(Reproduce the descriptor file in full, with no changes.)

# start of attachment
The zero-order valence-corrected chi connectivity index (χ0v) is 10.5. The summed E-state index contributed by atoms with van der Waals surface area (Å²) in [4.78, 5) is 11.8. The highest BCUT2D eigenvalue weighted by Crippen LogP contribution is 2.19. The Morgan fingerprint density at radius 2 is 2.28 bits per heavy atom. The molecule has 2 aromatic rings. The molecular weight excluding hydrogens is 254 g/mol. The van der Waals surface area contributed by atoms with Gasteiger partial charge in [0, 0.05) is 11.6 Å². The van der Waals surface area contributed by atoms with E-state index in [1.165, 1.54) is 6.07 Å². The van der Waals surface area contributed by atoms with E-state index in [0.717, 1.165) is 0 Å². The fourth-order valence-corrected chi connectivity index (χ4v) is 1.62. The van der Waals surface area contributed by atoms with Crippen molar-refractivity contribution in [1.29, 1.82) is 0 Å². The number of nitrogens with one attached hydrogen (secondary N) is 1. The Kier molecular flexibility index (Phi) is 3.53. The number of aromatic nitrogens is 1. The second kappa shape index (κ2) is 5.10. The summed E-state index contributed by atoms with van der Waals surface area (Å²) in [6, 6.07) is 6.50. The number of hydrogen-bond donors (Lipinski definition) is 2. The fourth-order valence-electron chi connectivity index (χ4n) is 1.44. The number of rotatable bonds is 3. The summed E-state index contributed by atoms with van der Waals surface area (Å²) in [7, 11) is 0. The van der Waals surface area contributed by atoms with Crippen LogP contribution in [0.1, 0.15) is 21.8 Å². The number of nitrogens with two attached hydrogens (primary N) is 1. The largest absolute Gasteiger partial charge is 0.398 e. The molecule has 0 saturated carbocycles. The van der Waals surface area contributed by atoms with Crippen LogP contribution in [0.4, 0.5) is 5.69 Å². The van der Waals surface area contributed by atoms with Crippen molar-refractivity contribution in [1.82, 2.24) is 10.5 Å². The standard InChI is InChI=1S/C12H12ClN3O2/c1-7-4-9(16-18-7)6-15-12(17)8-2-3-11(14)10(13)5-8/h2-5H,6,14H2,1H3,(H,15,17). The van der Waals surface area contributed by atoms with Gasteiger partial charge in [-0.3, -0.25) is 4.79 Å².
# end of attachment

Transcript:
The zero-order valence-corrected chi connectivity index (χ0v) is 10.5. The summed E-state index contributed by atoms with van der Waals surface area (Å²) in [4.78, 5) is 11.8. The highest BCUT2D eigenvalue weighted by Crippen LogP contribution is 2.19. The Morgan fingerprint density at radius 2 is 2.28 bits per heavy atom. The molecule has 2 aromatic rings. The molecular weight excluding hydrogens is 254 g/mol. The van der Waals surface area contributed by atoms with Gasteiger partial charge in [0, 0.05) is 11.6 Å². The van der Waals surface area contributed by atoms with E-state index in [1.165, 1.54) is 6.07 Å². The van der Waals surface area contributed by atoms with E-state index in [0.717, 1.165) is 0 Å². The fourth-order valence-corrected chi connectivity index (χ4v) is 1.62. The van der Waals surface area contributed by atoms with Crippen molar-refractivity contribution in [1.29, 1.82) is 0 Å². The number of nitrogens with one attached hydrogen (secondary N) is 1. The Kier molecular flexibility index (Phi) is 3.53. The number of aromatic nitrogens is 1. The second kappa shape index (κ2) is 5.10. The summed E-state index contributed by atoms with van der Waals surface area (Å²) in [6, 6.07) is 6.50. The number of hydrogen-bond donors (Lipinski definition) is 2. The fourth-order valence-electron chi connectivity index (χ4n) is 1.44. The number of rotatable bonds is 3. The summed E-state index contributed by atoms with van der Waals surface area (Å²) in [7, 11) is 0. The van der Waals surface area contributed by atoms with Crippen LogP contribution in [0.1, 0.15) is 21.8 Å². The number of nitrogens with two attached hydrogens (primary N) is 1. The largest absolute Gasteiger partial charge is 0.398 e. The molecule has 0 saturated carbocycles. The van der Waals surface area contributed by atoms with Crippen LogP contribution in [0.4, 0.5) is 5.69 Å². The van der Waals surface area contributed by atoms with Crippen molar-refractivity contribution in [1.82, 2.24) is 10.5 Å². The standard InChI is InChI=1S/C12H12ClN3O2/c1-7-4-9(16-18-7)6-15-12(17)8-2-3-11(14)10(13)5-8/h2-5H,6,14H2,1H3,(H,15,17). The van der Waals surface area contributed by atoms with Gasteiger partial charge in [-0.3, -0.25) is 4.79 Å².